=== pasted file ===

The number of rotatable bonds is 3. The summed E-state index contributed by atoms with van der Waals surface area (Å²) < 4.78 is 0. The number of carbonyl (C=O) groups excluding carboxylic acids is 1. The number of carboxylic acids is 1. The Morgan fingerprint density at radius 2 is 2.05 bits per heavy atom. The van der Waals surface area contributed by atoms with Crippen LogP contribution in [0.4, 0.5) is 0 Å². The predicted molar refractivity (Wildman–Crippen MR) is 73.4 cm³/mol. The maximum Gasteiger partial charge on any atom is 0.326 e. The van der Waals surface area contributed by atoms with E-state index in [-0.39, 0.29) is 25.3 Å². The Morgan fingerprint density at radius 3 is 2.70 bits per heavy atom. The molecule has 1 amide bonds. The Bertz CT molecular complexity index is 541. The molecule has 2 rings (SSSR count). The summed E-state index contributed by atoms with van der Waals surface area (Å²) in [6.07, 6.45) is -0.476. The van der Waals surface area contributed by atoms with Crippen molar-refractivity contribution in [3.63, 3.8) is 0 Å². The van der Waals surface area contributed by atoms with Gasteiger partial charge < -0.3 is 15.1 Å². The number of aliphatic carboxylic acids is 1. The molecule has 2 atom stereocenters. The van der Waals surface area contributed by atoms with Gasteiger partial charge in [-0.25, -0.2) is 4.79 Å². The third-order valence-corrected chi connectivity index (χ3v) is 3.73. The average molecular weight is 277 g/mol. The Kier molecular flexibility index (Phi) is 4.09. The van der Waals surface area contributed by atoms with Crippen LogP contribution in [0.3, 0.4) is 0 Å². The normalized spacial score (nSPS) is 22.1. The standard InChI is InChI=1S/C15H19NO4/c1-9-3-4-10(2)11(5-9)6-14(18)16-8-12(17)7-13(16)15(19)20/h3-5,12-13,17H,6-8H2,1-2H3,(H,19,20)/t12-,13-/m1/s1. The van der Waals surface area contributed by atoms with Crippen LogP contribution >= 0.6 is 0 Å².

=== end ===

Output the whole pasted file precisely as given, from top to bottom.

The number of rotatable bonds is 3. The summed E-state index contributed by atoms with van der Waals surface area (Å²) < 4.78 is 0. The number of carbonyl (C=O) groups excluding carboxylic acids is 1. The number of carboxylic acids is 1. The Morgan fingerprint density at radius 2 is 2.05 bits per heavy atom. The van der Waals surface area contributed by atoms with Crippen LogP contribution in [0.4, 0.5) is 0 Å². The predicted molar refractivity (Wildman–Crippen MR) is 73.4 cm³/mol. The maximum Gasteiger partial charge on any atom is 0.326 e. The van der Waals surface area contributed by atoms with E-state index in [-0.39, 0.29) is 25.3 Å². The Morgan fingerprint density at radius 3 is 2.70 bits per heavy atom. The molecule has 1 amide bonds. The Bertz CT molecular complexity index is 541. The molecule has 2 rings (SSSR count). The summed E-state index contributed by atoms with van der Waals surface area (Å²) in [6.07, 6.45) is -0.476. The van der Waals surface area contributed by atoms with Crippen molar-refractivity contribution in [3.63, 3.8) is 0 Å². The van der Waals surface area contributed by atoms with Gasteiger partial charge < -0.3 is 15.1 Å². The number of aliphatic carboxylic acids is 1. The molecule has 2 atom stereocenters. The van der Waals surface area contributed by atoms with Gasteiger partial charge in [-0.25, -0.2) is 4.79 Å². The third-order valence-corrected chi connectivity index (χ3v) is 3.73. The average molecular weight is 277 g/mol. The Kier molecular flexibility index (Phi) is 4.09. The van der Waals surface area contributed by atoms with Crippen LogP contribution in [0.3, 0.4) is 0 Å². The normalized spacial score (nSPS) is 22.1. The standard InChI is InChI=1S/C15H19NO4/c1-9-3-4-10(2)11(5-9)6-14(18)16-8-12(17)7-13(16)15(19)20/h3-5,12-13,17H,6-8H2,1-2H3,(H,19,20)/t12-,13-/m1/s1. The van der Waals surface area contributed by atoms with Crippen LogP contribution >= 0.6 is 0 Å².